Table 3.  OLS coefficients for Own Brand Management (OBM) performance (models 1–4) and manufacturing performance (model 5)
 Model 1Model 2Model 3Model 4Model 5
  • Notes:

  • p < 0.05,

  • ** 

    p < 0.01,

  • *** 

    p < 0.001, two-tailed test.

Intercept5.185.285.315.425.35
Industry−0.09−0.09−0.020.010.05
Age0.010.010.010.010.00
Sales(ln)−0.14−0.15−0.19−0.230.18
Time period−0.34−0.28−0.29−0.340.64***
Key buyer in Taiwan0.200.160.170.16−0.07
Key subsidiary in China−0.15−0.23−0.21−0.17−0.17
Export %0.000.000.000.000.00
R&D %0.04*0.04**0.04*0.04**−0.03**
Advertisement%−0.01−0.010.000.000.04*
OBM %0.01**0.01***0.01***0.01***0.00
Buyer learning(BL) 0.160.070.010.14
Subsidiary learning(SL) 0.42***0.33**0.33**0.22*
Cultural heritage identity(ID)  0.26**0.25**0.32***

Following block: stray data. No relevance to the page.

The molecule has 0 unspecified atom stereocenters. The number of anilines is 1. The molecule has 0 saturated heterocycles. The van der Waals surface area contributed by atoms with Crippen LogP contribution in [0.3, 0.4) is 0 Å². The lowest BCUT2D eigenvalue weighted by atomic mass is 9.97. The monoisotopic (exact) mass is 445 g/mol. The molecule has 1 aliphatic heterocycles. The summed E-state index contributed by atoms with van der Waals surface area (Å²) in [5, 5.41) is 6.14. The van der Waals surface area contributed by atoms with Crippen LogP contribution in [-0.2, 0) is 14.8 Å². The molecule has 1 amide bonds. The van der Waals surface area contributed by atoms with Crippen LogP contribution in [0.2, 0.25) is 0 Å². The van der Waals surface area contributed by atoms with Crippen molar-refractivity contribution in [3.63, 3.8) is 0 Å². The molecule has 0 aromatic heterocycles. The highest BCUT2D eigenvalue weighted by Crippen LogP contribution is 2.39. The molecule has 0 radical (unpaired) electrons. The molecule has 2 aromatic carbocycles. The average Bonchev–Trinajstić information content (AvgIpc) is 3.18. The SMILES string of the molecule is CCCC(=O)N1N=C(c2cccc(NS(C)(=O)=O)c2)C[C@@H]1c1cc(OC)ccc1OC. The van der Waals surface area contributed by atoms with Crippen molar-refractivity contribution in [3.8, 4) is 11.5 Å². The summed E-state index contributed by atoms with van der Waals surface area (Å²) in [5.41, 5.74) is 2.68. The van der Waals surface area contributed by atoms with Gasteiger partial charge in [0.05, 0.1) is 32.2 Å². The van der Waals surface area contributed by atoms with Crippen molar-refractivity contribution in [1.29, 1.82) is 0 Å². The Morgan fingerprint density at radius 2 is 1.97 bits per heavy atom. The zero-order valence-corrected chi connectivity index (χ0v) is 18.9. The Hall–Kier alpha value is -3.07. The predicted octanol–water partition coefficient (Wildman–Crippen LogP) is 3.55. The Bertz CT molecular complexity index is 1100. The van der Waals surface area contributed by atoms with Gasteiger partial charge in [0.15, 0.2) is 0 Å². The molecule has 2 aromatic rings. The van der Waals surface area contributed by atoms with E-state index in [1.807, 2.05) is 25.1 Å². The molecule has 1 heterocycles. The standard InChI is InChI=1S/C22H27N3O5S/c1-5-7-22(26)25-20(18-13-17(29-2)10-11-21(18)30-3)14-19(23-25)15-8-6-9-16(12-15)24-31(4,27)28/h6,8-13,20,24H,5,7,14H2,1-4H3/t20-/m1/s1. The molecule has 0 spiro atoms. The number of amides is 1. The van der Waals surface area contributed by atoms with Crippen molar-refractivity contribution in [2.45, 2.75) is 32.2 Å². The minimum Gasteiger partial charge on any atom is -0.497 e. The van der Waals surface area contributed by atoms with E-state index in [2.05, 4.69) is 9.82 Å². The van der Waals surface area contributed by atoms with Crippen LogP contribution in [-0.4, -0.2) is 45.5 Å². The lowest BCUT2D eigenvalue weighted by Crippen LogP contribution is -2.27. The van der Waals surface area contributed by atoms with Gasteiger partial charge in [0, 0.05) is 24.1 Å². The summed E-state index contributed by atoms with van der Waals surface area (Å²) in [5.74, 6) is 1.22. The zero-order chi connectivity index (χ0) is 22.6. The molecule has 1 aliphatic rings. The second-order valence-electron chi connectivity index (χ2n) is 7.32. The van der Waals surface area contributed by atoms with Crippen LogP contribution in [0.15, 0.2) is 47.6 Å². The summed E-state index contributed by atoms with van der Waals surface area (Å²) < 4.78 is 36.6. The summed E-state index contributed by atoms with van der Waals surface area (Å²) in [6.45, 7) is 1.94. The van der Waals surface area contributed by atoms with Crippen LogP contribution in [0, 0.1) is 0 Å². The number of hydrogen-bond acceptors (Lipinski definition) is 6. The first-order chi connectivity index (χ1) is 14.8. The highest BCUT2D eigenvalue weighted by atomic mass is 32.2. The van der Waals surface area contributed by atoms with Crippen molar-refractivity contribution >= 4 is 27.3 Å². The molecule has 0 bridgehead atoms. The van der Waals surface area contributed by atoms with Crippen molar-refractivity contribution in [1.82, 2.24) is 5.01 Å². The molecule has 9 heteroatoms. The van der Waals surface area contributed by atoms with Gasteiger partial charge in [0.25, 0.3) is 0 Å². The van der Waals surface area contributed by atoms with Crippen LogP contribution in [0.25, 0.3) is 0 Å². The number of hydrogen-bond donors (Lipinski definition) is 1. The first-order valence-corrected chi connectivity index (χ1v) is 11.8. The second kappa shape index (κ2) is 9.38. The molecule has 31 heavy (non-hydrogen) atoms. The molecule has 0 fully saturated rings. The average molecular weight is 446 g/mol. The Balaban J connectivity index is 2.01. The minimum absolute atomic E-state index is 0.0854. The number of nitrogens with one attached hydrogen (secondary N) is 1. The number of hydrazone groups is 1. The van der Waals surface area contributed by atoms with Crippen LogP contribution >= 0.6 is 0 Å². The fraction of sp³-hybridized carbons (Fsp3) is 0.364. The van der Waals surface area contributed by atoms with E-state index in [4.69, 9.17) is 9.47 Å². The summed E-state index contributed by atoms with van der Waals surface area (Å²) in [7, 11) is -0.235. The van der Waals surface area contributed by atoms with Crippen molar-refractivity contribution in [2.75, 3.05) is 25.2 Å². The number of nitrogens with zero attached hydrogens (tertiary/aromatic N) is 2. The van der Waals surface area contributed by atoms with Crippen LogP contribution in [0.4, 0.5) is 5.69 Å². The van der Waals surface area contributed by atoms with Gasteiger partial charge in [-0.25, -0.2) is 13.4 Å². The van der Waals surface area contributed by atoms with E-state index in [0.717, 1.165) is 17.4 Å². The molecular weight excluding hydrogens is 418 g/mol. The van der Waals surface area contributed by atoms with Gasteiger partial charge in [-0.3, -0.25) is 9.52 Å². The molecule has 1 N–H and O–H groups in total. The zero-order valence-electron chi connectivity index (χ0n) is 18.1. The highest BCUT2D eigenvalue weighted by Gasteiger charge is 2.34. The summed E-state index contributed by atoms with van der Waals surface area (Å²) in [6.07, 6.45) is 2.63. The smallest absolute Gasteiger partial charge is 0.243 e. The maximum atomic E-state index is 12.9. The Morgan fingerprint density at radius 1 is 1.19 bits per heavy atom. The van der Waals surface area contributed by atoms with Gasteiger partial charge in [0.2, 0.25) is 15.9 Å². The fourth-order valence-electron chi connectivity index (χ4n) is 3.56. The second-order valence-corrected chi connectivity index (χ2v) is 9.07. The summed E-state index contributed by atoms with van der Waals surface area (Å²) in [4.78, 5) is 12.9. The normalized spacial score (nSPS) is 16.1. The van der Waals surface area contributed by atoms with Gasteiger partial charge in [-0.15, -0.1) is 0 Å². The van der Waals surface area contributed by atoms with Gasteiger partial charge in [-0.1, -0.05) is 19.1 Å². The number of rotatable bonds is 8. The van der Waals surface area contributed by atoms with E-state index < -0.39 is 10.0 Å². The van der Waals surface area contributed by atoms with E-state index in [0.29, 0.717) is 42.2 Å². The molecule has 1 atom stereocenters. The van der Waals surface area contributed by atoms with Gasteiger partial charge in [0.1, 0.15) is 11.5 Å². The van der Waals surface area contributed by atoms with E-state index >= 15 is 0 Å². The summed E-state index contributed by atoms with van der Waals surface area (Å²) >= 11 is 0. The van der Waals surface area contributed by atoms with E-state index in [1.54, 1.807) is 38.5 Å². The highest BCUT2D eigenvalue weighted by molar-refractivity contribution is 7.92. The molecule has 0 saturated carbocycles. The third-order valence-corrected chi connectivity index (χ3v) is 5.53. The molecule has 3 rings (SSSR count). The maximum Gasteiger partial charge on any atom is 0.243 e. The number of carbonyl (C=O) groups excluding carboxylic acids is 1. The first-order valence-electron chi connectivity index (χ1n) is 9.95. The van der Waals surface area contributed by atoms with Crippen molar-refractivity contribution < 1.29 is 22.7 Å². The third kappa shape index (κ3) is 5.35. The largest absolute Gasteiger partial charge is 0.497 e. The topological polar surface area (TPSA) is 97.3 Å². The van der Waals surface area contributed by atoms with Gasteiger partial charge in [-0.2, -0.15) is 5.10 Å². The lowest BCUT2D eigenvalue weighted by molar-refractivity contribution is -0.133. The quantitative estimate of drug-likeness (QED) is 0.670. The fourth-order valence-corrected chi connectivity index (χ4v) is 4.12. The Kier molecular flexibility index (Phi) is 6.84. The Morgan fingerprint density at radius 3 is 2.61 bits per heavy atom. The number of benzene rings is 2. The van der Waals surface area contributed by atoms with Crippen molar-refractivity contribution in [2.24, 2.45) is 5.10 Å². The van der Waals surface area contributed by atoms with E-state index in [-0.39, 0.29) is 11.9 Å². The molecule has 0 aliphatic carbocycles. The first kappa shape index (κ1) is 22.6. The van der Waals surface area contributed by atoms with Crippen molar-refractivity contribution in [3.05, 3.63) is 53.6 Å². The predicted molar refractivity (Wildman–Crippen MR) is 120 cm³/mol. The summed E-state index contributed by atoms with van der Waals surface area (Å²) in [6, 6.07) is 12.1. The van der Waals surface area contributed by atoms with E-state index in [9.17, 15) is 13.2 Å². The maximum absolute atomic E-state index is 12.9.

BL*ID   −0.15*−0.04
SL*ID   −0.060.01
F-equation4.01***5.66***6.18***5.77***4.71***
F-change 11.23*8.89**2.42 
R20.210.310.350.370.32
Adjusted R20.150.250.290.300.25
N166166166166166

After reporting the above main effects, we now turn to the results of the moderating effects. Model 4 adds both interaction terms on the main effect full model (model 3). The results show that the interaction term of identity and buyer learning is negatively related to OBM performance (b = −0.15, p < 0.05), supporting Hypothesis 3a. However, the interaction of identity and subsidiary learning is not significantly related to OBM performance, failing to lend support to Hypothesis 3b. To interpret the moderating effect, Figure 1 depicts a typical moderating effect graph where we split the firms into high identity group and low identity group at the mean (Farh et al., 1997). For the low identity group, more buyer learning leads to higher OBM performance (r = 0.20; p < 0.05, one-tailed). In contrast, for the high identity group, buyer learning does not relate to OBM performance (r = −0.02, n.s.). At the same time, the high identity group consistently outperforms the low identity group.

image